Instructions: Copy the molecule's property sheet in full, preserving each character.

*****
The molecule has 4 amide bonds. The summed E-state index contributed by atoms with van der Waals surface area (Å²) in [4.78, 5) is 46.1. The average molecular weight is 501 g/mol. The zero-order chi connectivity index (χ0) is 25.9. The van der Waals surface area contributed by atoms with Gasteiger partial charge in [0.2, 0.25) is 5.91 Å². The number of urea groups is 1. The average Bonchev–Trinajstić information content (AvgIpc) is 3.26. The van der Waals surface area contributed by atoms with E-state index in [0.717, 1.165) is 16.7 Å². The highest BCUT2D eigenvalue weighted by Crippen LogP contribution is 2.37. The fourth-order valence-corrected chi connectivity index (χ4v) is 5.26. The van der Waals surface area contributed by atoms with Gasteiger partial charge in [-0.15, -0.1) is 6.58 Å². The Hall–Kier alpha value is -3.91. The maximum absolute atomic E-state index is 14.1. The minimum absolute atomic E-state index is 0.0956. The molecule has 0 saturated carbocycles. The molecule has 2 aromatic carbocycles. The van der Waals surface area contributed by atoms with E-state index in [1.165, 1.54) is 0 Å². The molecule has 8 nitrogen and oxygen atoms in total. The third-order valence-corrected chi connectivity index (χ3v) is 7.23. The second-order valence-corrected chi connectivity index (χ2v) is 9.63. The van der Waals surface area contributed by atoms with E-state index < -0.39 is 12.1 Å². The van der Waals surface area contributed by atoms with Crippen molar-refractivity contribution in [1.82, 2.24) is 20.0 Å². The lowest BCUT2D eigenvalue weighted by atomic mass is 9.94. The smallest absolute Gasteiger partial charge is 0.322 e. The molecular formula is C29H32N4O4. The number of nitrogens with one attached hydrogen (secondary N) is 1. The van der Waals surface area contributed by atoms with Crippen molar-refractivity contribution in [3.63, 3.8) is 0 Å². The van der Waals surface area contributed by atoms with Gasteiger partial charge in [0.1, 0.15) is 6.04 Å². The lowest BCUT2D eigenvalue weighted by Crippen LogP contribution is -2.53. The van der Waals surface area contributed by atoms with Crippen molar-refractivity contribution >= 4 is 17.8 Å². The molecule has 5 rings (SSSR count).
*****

The molecule has 4 amide bonds. The summed E-state index contributed by atoms with van der Waals surface area (Å²) in [4.78, 5) is 46.1. The average molecular weight is 501 g/mol. The zero-order chi connectivity index (χ0) is 25.9. The van der Waals surface area contributed by atoms with Gasteiger partial charge in [0.2, 0.25) is 5.91 Å². The number of urea groups is 1. The average Bonchev–Trinajstić information content (AvgIpc) is 3.26. The van der Waals surface area contributed by atoms with E-state index in [0.717, 1.165) is 16.7 Å². The highest BCUT2D eigenvalue weighted by Crippen LogP contribution is 2.37. The fourth-order valence-corrected chi connectivity index (χ4v) is 5.26. The van der Waals surface area contributed by atoms with Gasteiger partial charge in [-0.15, -0.1) is 6.58 Å². The Hall–Kier alpha value is -3.91. The maximum absolute atomic E-state index is 14.1. The minimum absolute atomic E-state index is 0.0956. The molecule has 0 saturated carbocycles. The molecule has 2 aromatic carbocycles. The van der Waals surface area contributed by atoms with E-state index in [1.165, 1.54) is 0 Å². The molecule has 8 nitrogen and oxygen atoms in total. The third-order valence-corrected chi connectivity index (χ3v) is 7.23. The second-order valence-corrected chi connectivity index (χ2v) is 9.63. The van der Waals surface area contributed by atoms with E-state index < -0.39 is 12.1 Å². The van der Waals surface area contributed by atoms with Crippen molar-refractivity contribution in [1.82, 2.24) is 20.0 Å². The lowest BCUT2D eigenvalue weighted by atomic mass is 9.94. The smallest absolute Gasteiger partial charge is 0.322 e. The molecular formula is C29H32N4O4. The number of nitrogens with one attached hydrogen (secondary N) is 1. The van der Waals surface area contributed by atoms with Crippen molar-refractivity contribution in [3.63, 3.8) is 0 Å². The van der Waals surface area contributed by atoms with Gasteiger partial charge in [0.1, 0.15) is 6.04 Å². The lowest BCUT2D eigenvalue weighted by Crippen LogP contribution is -2.53. The van der Waals surface area contributed by atoms with Crippen molar-refractivity contribution >= 4 is 17.8 Å². The molecule has 5 rings (SSSR count).